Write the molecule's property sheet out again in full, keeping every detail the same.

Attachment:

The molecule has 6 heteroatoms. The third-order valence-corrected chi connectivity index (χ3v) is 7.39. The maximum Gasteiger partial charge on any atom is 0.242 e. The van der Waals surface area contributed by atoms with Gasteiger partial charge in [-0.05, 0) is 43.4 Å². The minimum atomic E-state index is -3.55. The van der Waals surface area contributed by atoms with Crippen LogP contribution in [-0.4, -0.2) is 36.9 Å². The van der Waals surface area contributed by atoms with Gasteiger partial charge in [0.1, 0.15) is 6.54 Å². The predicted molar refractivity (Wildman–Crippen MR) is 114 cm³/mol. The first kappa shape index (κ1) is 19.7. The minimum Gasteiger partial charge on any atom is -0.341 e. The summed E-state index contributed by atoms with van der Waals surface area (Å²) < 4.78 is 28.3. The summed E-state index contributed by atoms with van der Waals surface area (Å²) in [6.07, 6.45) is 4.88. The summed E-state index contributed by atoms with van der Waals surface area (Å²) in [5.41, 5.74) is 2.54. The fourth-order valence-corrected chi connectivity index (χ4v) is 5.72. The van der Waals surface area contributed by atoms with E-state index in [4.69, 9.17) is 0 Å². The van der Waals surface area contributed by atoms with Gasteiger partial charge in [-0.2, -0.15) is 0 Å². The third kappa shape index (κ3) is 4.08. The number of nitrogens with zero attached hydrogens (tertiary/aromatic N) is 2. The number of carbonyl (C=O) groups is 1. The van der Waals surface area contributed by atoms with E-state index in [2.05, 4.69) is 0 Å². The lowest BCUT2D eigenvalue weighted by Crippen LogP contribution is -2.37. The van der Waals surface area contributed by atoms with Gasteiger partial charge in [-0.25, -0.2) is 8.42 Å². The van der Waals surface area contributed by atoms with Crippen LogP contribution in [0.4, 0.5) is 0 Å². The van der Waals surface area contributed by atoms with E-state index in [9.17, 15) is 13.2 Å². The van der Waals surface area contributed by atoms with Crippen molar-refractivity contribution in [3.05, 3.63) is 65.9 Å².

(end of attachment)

The molecule has 6 heteroatoms. The third-order valence-corrected chi connectivity index (χ3v) is 7.39. The maximum Gasteiger partial charge on any atom is 0.242 e. The van der Waals surface area contributed by atoms with Gasteiger partial charge in [-0.05, 0) is 43.4 Å². The minimum atomic E-state index is -3.55. The van der Waals surface area contributed by atoms with Crippen LogP contribution in [-0.4, -0.2) is 36.9 Å². The van der Waals surface area contributed by atoms with Gasteiger partial charge in [0.1, 0.15) is 6.54 Å². The predicted molar refractivity (Wildman–Crippen MR) is 114 cm³/mol. The first kappa shape index (κ1) is 19.7. The minimum Gasteiger partial charge on any atom is -0.341 e. The summed E-state index contributed by atoms with van der Waals surface area (Å²) < 4.78 is 28.3. The summed E-state index contributed by atoms with van der Waals surface area (Å²) in [6.07, 6.45) is 4.88. The summed E-state index contributed by atoms with van der Waals surface area (Å²) in [5.41, 5.74) is 2.54. The fourth-order valence-corrected chi connectivity index (χ4v) is 5.72. The van der Waals surface area contributed by atoms with E-state index in [4.69, 9.17) is 0 Å². The van der Waals surface area contributed by atoms with Gasteiger partial charge in [-0.2, -0.15) is 0 Å². The third kappa shape index (κ3) is 4.08. The number of nitrogens with zero attached hydrogens (tertiary/aromatic N) is 2. The number of carbonyl (C=O) groups is 1. The van der Waals surface area contributed by atoms with E-state index in [2.05, 4.69) is 0 Å². The lowest BCUT2D eigenvalue weighted by Crippen LogP contribution is -2.37. The van der Waals surface area contributed by atoms with Gasteiger partial charge in [-0.25, -0.2) is 8.42 Å². The van der Waals surface area contributed by atoms with Crippen LogP contribution in [0.4, 0.5) is 0 Å². The van der Waals surface area contributed by atoms with E-state index in [9.17, 15) is 13.2 Å². The van der Waals surface area contributed by atoms with Crippen molar-refractivity contribution in [3.05, 3.63) is 65.9 Å².